During the late 1980s and early 1990s in particularly, the PKK sometimes massacred Kurdish villagers—including women and children—in southeast Turkey an attempt to intimidate the local people into supporting the organization. Since returning to violence in June 2004, the PKK has pursued a two front strategy: Combining a rural insurgency in southeast Turkey with an urban bombing campaign in the west of the country. The bombing campaign has been conducted by militants trained in the PKK’s main camps in the Qandil Mountains of northern Iraq and dispatched to western Turkey with a list of categories of acceptable targets (see EDM, September 7, 2007). The list includes the tourism sector, with the result that PKK militants have killed foreign tourists and Turkish bystanders by detonating IEDs in Istanbul and resorts along Turkey’s Aegean and Mediterranean coasts. The PKK’s primary aim is to exert political pressure on the Turkish authorities by damaging the country’s economy. Gungoren is some distance from the main tourist areas in Istanbul. However, it is possible that someone may have calculated that international news reports of bombings in Istanbul would be sufficient to deter foreigners from visiting Turkey.

PKK militants have sometimes detonated small IEDs in urban areas in western Turkey, although the limited quantity of explosives used suggests that the main aim is to create panic rather than inflict mass casualties. In recent years, civilians have been killed in PKK bomb attacks, although mainly as a result of the organization’s willingness to inflict “collateral casualties” rather than because they were the primary target. For example, on May 22, 2007, six civilians were killed by a PKK bomb in Ankara in what appears to have been a botched assassination attempt against leading members of the Turkish military. On January 4, 2008, five civilians were killed by a PKK car bomb in the southeastern city of Diyarbakir during an attack against a bus carrying military personnel.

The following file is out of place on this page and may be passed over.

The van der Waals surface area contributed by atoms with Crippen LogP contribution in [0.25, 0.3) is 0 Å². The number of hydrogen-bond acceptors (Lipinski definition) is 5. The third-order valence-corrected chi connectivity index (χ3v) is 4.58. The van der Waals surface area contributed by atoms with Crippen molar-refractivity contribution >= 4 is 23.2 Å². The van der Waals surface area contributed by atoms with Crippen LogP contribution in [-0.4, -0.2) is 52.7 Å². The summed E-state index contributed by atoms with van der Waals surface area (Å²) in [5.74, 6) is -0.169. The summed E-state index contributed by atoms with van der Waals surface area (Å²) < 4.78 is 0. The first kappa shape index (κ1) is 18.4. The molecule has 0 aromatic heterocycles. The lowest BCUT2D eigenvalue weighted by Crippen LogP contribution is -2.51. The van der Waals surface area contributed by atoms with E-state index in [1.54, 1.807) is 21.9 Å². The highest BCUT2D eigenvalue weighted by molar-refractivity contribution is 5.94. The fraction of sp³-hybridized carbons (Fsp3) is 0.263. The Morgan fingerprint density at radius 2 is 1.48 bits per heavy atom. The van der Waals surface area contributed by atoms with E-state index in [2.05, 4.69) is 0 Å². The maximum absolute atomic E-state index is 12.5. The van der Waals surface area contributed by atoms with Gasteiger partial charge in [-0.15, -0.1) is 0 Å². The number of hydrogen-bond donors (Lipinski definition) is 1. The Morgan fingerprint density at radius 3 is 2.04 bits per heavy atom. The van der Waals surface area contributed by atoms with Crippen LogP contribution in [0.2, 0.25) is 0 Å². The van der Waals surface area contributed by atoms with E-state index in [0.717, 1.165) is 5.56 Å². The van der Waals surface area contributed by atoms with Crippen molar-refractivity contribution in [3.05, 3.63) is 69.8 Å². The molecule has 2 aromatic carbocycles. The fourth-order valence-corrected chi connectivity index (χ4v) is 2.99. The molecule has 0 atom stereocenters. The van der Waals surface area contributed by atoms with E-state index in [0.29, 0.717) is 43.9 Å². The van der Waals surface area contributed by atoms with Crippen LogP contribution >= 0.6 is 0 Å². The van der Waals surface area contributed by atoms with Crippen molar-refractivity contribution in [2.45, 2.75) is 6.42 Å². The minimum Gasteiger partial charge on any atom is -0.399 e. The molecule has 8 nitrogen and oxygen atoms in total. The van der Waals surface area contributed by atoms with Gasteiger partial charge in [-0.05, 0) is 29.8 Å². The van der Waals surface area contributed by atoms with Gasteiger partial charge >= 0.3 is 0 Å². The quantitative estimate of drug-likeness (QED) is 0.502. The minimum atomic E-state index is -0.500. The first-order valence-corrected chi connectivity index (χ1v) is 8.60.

Nevertheless, there have been concerns that—given the PKK’s inability to escalate its rural insurgency to the levels of the early 1990s and with the organization’s camps and bases in northern Iraq now under regular attack from the Turkish military—the PKK might attempt to counter the perception that it is a dying force by staging a large, mass casualty attack in western Turkey (see Terrorism Focus, January 8).

There will inevitably also be speculation in the pro-government media in Turkey that the Gungoren bombings were the work of a Turkish ultranationalist group seeking to avenge the recent waves of arrests of hard-line opponents of the Justice and Development Party (AKP) (see EDM, July 24). There is evidence to suggest that in recent years ultranationalist groups have detonated IEDs in western Turkey. However, all have been relatively small devices designed to create noise rather than cause casualties.

Although the identity of the perpetrators of the July 27 bombings in Gungoren currently remains unclear, there is no doubt that they are unprecedented. None of the many terrorist attacks in Turkey in recent years has seen the use of two explosions coordinated to maximize civilian casualties. Whether they were the result of a new strategy adopted by the PKK or were conducted by a hitherto unknown group, the bombings in Gungoren are a worrying development.